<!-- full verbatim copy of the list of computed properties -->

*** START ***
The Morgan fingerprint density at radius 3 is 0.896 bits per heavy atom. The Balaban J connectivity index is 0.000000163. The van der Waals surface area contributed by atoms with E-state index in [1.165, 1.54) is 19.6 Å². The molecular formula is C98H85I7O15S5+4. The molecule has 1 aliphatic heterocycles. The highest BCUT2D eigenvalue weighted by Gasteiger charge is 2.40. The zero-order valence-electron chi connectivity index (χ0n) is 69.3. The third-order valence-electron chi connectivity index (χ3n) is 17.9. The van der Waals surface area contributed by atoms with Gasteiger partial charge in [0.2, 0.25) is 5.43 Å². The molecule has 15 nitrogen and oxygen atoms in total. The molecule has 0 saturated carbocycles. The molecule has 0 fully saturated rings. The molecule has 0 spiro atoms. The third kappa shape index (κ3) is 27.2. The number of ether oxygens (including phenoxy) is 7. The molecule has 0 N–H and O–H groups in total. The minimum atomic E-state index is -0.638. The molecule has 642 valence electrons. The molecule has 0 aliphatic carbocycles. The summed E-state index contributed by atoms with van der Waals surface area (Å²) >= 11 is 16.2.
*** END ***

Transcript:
The Morgan fingerprint density at radius 3 is 0.896 bits per heavy atom. The Balaban J connectivity index is 0.000000163. The van der Waals surface area contributed by atoms with E-state index in [1.165, 1.54) is 19.6 Å². The molecular formula is C98H85I7O15S5+4. The molecule has 1 aliphatic heterocycles. The highest BCUT2D eigenvalue weighted by Gasteiger charge is 2.40. The zero-order valence-electron chi connectivity index (χ0n) is 69.3. The third-order valence-electron chi connectivity index (χ3n) is 17.9. The van der Waals surface area contributed by atoms with Gasteiger partial charge in [0.2, 0.25) is 5.43 Å². The molecule has 15 nitrogen and oxygen atoms in total. The molecule has 0 saturated carbocycles. The molecule has 0 fully saturated rings. The molecule has 0 spiro atoms. The third kappa shape index (κ3) is 27.2. The number of ether oxygens (including phenoxy) is 7. The molecule has 0 N–H and O–H groups in total. The minimum atomic E-state index is -0.638. The molecule has 642 valence electrons. The molecule has 0 aliphatic carbocycles. The summed E-state index contributed by atoms with van der Waals surface area (Å²) >= 11 is 16.2.